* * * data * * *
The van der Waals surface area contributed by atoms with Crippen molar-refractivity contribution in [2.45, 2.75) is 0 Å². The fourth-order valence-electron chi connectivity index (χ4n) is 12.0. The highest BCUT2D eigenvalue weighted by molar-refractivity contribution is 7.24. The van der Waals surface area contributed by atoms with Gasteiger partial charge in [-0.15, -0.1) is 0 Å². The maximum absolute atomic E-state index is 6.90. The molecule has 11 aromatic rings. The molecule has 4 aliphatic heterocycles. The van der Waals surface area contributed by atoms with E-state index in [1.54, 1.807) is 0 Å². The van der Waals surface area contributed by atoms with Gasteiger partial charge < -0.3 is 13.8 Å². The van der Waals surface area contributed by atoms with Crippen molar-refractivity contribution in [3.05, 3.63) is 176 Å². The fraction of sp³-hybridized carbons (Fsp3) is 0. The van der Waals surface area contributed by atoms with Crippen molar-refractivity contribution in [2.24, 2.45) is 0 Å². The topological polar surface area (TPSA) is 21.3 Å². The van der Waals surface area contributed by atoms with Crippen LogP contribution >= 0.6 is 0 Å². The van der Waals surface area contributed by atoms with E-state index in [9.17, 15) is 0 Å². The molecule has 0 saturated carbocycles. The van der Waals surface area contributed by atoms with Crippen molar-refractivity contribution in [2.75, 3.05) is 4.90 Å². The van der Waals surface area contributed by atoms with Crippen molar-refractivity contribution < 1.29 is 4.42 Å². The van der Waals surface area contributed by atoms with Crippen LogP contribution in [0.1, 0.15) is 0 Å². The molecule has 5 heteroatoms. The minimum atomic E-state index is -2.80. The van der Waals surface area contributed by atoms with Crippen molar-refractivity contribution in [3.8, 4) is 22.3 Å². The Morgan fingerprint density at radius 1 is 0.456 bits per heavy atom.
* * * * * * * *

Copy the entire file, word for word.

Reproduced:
The van der Waals surface area contributed by atoms with Crippen molar-refractivity contribution in [2.45, 2.75) is 0 Å². The fourth-order valence-electron chi connectivity index (χ4n) is 12.0. The highest BCUT2D eigenvalue weighted by molar-refractivity contribution is 7.24. The van der Waals surface area contributed by atoms with Gasteiger partial charge in [-0.15, -0.1) is 0 Å². The maximum absolute atomic E-state index is 6.90. The molecule has 11 aromatic rings. The molecule has 4 aliphatic heterocycles. The van der Waals surface area contributed by atoms with E-state index in [1.54, 1.807) is 0 Å². The van der Waals surface area contributed by atoms with Gasteiger partial charge < -0.3 is 13.8 Å². The van der Waals surface area contributed by atoms with Crippen molar-refractivity contribution in [3.05, 3.63) is 176 Å². The fraction of sp³-hybridized carbons (Fsp3) is 0. The van der Waals surface area contributed by atoms with Crippen molar-refractivity contribution in [2.24, 2.45) is 0 Å². The topological polar surface area (TPSA) is 21.3 Å². The van der Waals surface area contributed by atoms with Crippen LogP contribution >= 0.6 is 0 Å². The van der Waals surface area contributed by atoms with E-state index in [9.17, 15) is 0 Å². The molecule has 0 saturated carbocycles. The van der Waals surface area contributed by atoms with Crippen molar-refractivity contribution in [2.75, 3.05) is 4.90 Å². The van der Waals surface area contributed by atoms with Crippen molar-refractivity contribution < 1.29 is 4.42 Å². The van der Waals surface area contributed by atoms with Crippen LogP contribution in [0.1, 0.15) is 0 Å². The molecule has 5 heteroatoms. The minimum atomic E-state index is -2.80. The van der Waals surface area contributed by atoms with Crippen molar-refractivity contribution in [3.8, 4) is 22.3 Å². The Morgan fingerprint density at radius 1 is 0.456 bits per heavy atom.